In its most twisted moments, Johnson's writing (like fellow Portland, Oregon resident Chuck Palahniuk) is too gleeful to pigeon-hole as strictly "horror," and when he steps outside the gross-out game, he transcends most other straight literary writers.

For instance, "Swimming in the House of the Sea" is one of the longest and most poignant stories of ADA. It centers around a 21-year-old, Wolf, and his mentally handicapped brother (who has an even stranger name, "Dude"). Wolf is an obvious loser who lives lazily on his mother's coin in exchange for shuttling Dude back and forth along the California coast between his flaky divorced hippie parents. On one such trip, Wolf's car breaks down in Bakersfield, and the brothers must spend the night in a hotel where Wolf's attempt to relax in the swimming pool is constantly interrupted by antagonists. After a tense confrontation with a hotel guest that brings to mind Holden Caulfield's run-in with the pimp in Catcher In The Rye, the reversal of roles between brothers causes Wolf to reconsider his cynical view of Dude. It is among the most touching stories I've read by any author, amazing for a piece of work that begins with the sentence, "The retard is finally asleep, which is great because now I can head down to the hotel swimming pool and relax."

For all the horror, gore, disembowelments, touching stories of sibling love, and science fiction oddities that are crammed into the pages of Angel Dust Apocalypse, there is one super-short story that stuck with me more than any other: "Branded," a one-and-a-half-page story that relates the thoughts of a male narrator as he reluctantly performs oral sex on his new girlfriend, "to initiate a sort of deepening of our relationship." The reluctance is caused by his discovery of a horrible, "raised, ropy-white and red-rimmed" scar on the inside of her thigh that is in "the exact shape of the McDonald's logo." So what thoughts invade the imagination of the narrator as he performs cunnilingus? The taste of "fancy ketchup," "Grimace and the Hamburgler," "the killing floor for McDonald's Inc." Disgusting, even ridiculously juvenile, you might think as you read this story. Then Johnson ends it abruptly with a stab to the heart that defines the callous and shallow nature of so many people, and so many relationships: "She was a wonderful human being, with a laugh that you'd want to hear at the gates of heaven. And I am weak for leaving her."

Amidst all the material in ADA are two classic short stories that originally saw print in Verbicide, the tale of "body modification royalty" entitled "The League of Zeroes" (from Verbicide issue 11), and the simple, Bradbury-esque tale of the apocalypse as seen through the eyes of a deaf young boy, "Snowfall" (from Verbicide issue 13).

Angel Dust Apocalypse is a nice length; at 180 pages it's what you could consider a "companion book," to be brought along in your rucksack on a road trip alongside your Henry Millers and your Hunter S. Thompsons- the perfect amount of short stories to keep the reader engaged through an initial reading, yet eager to pick it off the shelf again in the future. ADA is every bit as smart as it is gut-churning, and every bit as moving and introspective as it is horrifying and humorous. Is Jeremy Robert Johnson the next big thing? I can only hope that people will catch on. If he can keep it up, Johnson will surely earn a place as a classic voice of the contemporary counter-culture.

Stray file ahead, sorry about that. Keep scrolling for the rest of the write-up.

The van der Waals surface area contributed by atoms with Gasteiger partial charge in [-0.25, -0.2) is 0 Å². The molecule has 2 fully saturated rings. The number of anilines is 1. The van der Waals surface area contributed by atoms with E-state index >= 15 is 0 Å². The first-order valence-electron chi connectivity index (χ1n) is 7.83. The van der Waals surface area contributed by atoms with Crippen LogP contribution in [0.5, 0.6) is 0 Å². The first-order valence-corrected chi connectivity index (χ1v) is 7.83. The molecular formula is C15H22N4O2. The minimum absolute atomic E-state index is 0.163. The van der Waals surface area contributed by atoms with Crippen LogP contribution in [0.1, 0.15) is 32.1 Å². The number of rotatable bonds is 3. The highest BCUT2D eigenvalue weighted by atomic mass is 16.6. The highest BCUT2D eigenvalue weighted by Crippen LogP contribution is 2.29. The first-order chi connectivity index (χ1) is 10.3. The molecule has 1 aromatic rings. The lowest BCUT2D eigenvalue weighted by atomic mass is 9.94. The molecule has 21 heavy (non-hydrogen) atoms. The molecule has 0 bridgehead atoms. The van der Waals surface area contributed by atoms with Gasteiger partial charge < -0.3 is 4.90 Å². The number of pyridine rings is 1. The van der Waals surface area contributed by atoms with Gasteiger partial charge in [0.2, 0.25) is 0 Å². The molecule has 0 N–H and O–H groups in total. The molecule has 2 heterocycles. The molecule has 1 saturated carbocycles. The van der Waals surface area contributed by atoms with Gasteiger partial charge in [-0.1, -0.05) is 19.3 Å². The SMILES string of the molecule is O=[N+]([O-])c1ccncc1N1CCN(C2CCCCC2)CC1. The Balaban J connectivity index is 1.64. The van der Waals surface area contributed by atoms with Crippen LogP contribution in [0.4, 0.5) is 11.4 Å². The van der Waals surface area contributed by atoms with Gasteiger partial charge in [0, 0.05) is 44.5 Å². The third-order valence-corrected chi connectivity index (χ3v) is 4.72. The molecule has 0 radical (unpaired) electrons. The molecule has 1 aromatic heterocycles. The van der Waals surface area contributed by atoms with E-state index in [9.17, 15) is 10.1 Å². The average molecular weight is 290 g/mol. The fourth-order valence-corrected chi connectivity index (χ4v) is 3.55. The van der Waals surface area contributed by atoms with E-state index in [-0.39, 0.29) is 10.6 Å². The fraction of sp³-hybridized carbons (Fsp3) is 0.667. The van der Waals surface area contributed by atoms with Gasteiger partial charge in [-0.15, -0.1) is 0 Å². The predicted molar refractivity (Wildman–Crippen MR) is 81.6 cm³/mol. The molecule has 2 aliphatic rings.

6 of 6 people found the following review helpful
5.0 out of 5 stars The Next Generation of Horror 27 April 2006
By DED - Published on Amazon.com
Format:Paperback|Verified Purchase
Back in the 80's, Stephen King proclaimed, "I have seen the future of horror... and his name is Clive Barker." Well, there was some good stuff there ("Books of Blood", "The Inhuman Condition") but I lost interest after "The Damnation Game", not that it wasn't a good book. I didn't have any money for any books other than textbooks back then. But I digress....

I think that King was a bit premature in naming his successor. Now that 20 years have passed, he might reconsider that pronouncement and check out Jeremy Robert Johnson. Maybe he can refer to JRJ as the "next generation" of horror so that Clive can keep his title.

I found out about "Angel Dust Apocalypse" from Girl on Demands' blog POD-dy Mouth. She nominated it for a 2005 "Needle Award", her best-of-the-POD's award (POD stands for Print On Demand, a popular means of self-publishing for individuals and small presses). After reading her review, I was convinced that it was worth checking out... and I was not disappointed.

ADA, published by Eraserhead Press, is an excellent collection of short stories. JRJ has an uncanny way of getting inside the heads of his characters to reveal just how screwed up they are. I'm reminded of Lovecraft, not in an imitative way like Derleth, but more evocative in that his essence seeps into the way JRJ narrates from the main character's POV. Whereas Lovecraft dealt in cyclopean horrors and things-that-should-not-be, JRJ shows us the horrors of pharmacopeia, biotech, and neurological damage. He bring us inside the minds of these damaged (well, most of them were) individuals and show us, quite rationally, the method to their madness.